For Professional Communication, Check Your Grammar and Punctuation
I try to be relaxed about grammar and punctuation in texts and tweets, especially given that autocorrect seems to be determined to turn fine-tuned thoughts into gibberish. Otherwise, I’m something of a nit-picker about the proper use of grammar and punctuation.
If you want to be taken seriously, both elements deserve careful attention in proposals, important messages, instructions, presentations, blogs, resumes—pretty much any important written communication.
Admittedly, using correct grammar and punctuation can be challenging. The Chicago Manual of Style, now in its 17th edition, is 1,144 pages long and includes 40 rules concerning commas! But using or not using a comma can make a difference. Consider “Let’s eat, Grandma” versus “Let’s eat Grandma!” By the way, I came across a description of The Chicago Manual of Style in Semicolon: The Past, Present, and Future of a Misunderstood Mark, a book that proves no punctuation is too arcane to write about.
At a company I once worked for, two managers were masters of run-on sentences, often sending out IT-wide reports with entire sentences separated by commas. Their credibility took a hit every time. But whether you’re in a position of leadership or not, properly used grammar and punctuation help to create clarity, minimize ambiguity, show respect for the recipient, and simplify communication with non-native speakers.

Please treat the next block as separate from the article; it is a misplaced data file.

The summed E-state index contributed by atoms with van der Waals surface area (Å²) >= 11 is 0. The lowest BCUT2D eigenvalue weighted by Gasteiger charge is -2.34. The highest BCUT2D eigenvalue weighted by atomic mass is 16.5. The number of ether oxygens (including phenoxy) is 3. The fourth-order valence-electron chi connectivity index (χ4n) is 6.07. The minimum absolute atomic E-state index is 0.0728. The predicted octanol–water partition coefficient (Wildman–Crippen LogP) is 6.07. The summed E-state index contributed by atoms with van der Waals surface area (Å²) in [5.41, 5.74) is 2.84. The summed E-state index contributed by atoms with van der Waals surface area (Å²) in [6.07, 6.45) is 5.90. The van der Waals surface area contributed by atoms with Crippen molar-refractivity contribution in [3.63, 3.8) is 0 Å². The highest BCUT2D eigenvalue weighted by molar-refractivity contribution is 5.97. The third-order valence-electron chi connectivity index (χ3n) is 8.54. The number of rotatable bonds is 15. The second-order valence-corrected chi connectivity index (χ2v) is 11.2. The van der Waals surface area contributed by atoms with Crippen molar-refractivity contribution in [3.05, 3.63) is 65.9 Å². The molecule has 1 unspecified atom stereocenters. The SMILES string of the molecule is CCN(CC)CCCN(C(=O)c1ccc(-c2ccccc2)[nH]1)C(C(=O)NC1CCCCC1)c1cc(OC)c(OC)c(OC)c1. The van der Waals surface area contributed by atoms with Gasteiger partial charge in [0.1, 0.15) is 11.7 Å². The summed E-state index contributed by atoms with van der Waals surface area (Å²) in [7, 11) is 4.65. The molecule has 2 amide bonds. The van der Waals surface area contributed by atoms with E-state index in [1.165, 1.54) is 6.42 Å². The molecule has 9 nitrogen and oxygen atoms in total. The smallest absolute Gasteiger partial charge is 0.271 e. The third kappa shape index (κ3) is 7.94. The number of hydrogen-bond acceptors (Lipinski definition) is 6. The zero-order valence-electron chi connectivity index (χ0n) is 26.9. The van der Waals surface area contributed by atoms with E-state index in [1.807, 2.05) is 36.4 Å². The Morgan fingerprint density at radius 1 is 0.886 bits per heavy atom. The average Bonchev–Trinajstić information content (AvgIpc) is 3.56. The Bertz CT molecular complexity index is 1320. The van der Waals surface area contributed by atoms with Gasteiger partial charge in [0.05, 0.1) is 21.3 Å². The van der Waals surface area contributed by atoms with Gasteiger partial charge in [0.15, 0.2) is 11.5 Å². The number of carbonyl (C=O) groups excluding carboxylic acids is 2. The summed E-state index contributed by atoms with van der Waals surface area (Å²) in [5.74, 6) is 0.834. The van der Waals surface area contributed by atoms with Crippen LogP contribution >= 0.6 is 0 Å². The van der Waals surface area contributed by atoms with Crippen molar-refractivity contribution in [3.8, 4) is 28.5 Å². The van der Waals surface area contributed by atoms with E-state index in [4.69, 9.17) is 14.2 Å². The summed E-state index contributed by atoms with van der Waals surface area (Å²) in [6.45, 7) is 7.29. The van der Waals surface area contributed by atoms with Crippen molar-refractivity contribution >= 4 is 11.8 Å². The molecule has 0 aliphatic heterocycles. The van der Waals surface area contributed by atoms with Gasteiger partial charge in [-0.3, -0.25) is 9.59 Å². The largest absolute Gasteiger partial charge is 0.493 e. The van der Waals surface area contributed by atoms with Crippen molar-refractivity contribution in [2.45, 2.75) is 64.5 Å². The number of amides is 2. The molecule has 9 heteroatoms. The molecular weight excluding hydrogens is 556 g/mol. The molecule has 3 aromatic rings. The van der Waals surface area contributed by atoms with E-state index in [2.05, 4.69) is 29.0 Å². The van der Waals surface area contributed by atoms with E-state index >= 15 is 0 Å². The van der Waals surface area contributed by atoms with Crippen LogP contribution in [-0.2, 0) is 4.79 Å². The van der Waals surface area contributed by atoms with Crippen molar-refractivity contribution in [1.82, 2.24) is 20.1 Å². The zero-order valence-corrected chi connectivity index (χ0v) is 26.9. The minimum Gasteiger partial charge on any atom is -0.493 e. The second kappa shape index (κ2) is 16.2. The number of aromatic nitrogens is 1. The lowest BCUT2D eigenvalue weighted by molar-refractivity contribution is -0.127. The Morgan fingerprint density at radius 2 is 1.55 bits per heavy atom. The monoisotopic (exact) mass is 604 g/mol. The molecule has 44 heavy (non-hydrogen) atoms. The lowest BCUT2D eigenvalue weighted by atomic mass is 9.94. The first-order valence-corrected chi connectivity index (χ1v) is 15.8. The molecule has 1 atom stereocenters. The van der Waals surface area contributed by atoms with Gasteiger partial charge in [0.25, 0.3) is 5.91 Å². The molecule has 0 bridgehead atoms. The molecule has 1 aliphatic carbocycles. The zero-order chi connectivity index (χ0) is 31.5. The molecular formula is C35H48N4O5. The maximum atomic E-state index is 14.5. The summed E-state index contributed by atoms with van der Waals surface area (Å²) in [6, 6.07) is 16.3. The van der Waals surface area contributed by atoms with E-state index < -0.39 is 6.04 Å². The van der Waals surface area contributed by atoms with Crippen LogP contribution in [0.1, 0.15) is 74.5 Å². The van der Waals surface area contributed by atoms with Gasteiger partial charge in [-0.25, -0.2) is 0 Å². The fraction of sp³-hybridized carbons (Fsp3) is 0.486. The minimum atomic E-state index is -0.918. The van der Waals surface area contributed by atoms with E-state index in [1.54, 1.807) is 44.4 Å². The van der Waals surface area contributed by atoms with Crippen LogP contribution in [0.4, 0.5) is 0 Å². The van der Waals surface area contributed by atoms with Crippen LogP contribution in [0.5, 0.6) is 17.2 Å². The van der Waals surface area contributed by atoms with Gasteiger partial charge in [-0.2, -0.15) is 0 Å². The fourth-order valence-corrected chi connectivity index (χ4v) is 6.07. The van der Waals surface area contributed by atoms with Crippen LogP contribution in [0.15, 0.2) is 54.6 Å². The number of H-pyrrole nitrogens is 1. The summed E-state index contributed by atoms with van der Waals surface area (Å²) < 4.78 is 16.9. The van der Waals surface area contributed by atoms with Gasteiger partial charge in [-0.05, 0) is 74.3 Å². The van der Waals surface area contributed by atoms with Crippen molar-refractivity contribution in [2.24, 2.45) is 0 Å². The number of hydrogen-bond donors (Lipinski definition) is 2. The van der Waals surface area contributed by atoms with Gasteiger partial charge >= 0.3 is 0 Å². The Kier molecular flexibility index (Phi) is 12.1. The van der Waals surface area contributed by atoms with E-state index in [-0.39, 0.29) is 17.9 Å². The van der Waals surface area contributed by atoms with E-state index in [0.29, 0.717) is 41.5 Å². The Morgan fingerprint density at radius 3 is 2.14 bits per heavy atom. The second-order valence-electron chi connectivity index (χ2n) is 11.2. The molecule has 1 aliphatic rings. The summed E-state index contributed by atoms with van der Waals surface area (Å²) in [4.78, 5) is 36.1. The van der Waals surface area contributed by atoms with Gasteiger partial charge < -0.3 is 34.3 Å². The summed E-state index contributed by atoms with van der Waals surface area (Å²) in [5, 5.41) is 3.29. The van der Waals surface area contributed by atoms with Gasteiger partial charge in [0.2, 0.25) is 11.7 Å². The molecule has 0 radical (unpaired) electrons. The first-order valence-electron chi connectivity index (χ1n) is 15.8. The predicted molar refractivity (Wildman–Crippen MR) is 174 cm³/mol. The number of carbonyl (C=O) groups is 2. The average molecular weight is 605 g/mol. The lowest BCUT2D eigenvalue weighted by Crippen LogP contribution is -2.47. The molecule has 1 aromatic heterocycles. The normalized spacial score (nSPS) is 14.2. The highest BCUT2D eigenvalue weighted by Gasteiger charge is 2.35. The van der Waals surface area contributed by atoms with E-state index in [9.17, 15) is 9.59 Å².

For example, among the more common punctuation mistakes are extraneous apostrophes, unnecessary quotation marks, and too few or too many commas. It’s also important to avoid the most common word mix-ups, such as effect and affect, except and accept, you’re and your, and confusing trios, such as their, there, and they’re and to, two, and too. Numerous websites, such as this one and this one, offer helpful reminders of the most common mistakes.
For my TechWell stories, I have an eagled-eyed editor who examines my articles with a heavy-duty fine-tooth comb, ensuring that my grammar and punctuation are correct (and follow TechWell’s preferred style). But when editing expertise isn’t available, as is often the case for our writing, we have to guard against errors that will make us seem foolish or downright unprofessional.
It’s amusing to notice instances of grammar, spelling, and punctuation misuse in public places. But when you do, ask yourself if you’re ever guilty of similar blunders. Your credibility will be glad you did.